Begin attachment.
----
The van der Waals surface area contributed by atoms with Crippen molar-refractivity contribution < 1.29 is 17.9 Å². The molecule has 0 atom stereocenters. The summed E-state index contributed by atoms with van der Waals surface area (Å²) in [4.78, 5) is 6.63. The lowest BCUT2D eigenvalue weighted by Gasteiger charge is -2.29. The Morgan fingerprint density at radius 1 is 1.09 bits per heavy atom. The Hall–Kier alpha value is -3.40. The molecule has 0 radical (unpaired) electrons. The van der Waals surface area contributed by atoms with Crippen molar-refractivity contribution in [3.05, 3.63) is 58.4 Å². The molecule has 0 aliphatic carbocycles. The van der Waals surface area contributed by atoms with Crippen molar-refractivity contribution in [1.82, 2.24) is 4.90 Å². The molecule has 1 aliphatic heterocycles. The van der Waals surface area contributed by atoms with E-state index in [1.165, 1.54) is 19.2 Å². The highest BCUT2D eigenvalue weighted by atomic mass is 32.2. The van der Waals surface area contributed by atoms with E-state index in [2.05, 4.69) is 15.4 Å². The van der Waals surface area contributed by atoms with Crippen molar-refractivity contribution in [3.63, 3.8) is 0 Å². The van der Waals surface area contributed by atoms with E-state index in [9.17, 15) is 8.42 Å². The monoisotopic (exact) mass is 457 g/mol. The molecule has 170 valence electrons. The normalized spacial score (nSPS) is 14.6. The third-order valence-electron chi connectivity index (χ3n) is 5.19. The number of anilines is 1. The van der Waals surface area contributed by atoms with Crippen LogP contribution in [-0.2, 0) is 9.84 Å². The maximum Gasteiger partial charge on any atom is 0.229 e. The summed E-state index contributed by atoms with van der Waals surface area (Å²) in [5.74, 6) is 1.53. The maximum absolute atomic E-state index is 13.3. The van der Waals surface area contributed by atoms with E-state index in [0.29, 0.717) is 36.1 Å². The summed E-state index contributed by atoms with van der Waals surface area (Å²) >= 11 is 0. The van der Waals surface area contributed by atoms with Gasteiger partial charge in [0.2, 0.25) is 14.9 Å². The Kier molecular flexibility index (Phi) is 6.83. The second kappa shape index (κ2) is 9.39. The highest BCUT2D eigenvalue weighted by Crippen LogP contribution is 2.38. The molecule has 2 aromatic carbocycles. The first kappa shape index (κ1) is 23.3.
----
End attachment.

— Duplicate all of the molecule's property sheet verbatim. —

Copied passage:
The van der Waals surface area contributed by atoms with Crippen molar-refractivity contribution < 1.29 is 17.9 Å². The molecule has 0 atom stereocenters. The summed E-state index contributed by atoms with van der Waals surface area (Å²) in [4.78, 5) is 6.63. The lowest BCUT2D eigenvalue weighted by Gasteiger charge is -2.29. The Morgan fingerprint density at radius 1 is 1.09 bits per heavy atom. The Hall–Kier alpha value is -3.40. The molecule has 0 radical (unpaired) electrons. The van der Waals surface area contributed by atoms with Crippen molar-refractivity contribution in [3.05, 3.63) is 58.4 Å². The molecule has 0 aliphatic carbocycles. The van der Waals surface area contributed by atoms with Crippen molar-refractivity contribution in [1.82, 2.24) is 4.90 Å². The molecule has 1 aliphatic heterocycles. The van der Waals surface area contributed by atoms with E-state index in [1.165, 1.54) is 19.2 Å². The highest BCUT2D eigenvalue weighted by atomic mass is 32.2. The van der Waals surface area contributed by atoms with E-state index in [2.05, 4.69) is 15.4 Å². The van der Waals surface area contributed by atoms with Crippen molar-refractivity contribution in [3.63, 3.8) is 0 Å². The van der Waals surface area contributed by atoms with E-state index in [9.17, 15) is 8.42 Å². The monoisotopic (exact) mass is 457 g/mol. The molecule has 170 valence electrons. The normalized spacial score (nSPS) is 14.6. The third-order valence-electron chi connectivity index (χ3n) is 5.19. The number of anilines is 1. The van der Waals surface area contributed by atoms with Crippen LogP contribution in [-0.2, 0) is 9.84 Å². The maximum Gasteiger partial charge on any atom is 0.229 e. The summed E-state index contributed by atoms with van der Waals surface area (Å²) in [5.74, 6) is 1.53. The maximum absolute atomic E-state index is 13.3. The van der Waals surface area contributed by atoms with E-state index in [0.29, 0.717) is 36.1 Å². The summed E-state index contributed by atoms with van der Waals surface area (Å²) >= 11 is 0. The van der Waals surface area contributed by atoms with Gasteiger partial charge in [0.2, 0.25) is 14.9 Å². The Kier molecular flexibility index (Phi) is 6.83. The second kappa shape index (κ2) is 9.39. The highest BCUT2D eigenvalue weighted by Crippen LogP contribution is 2.38. The molecule has 2 aromatic carbocycles. The first kappa shape index (κ1) is 23.3.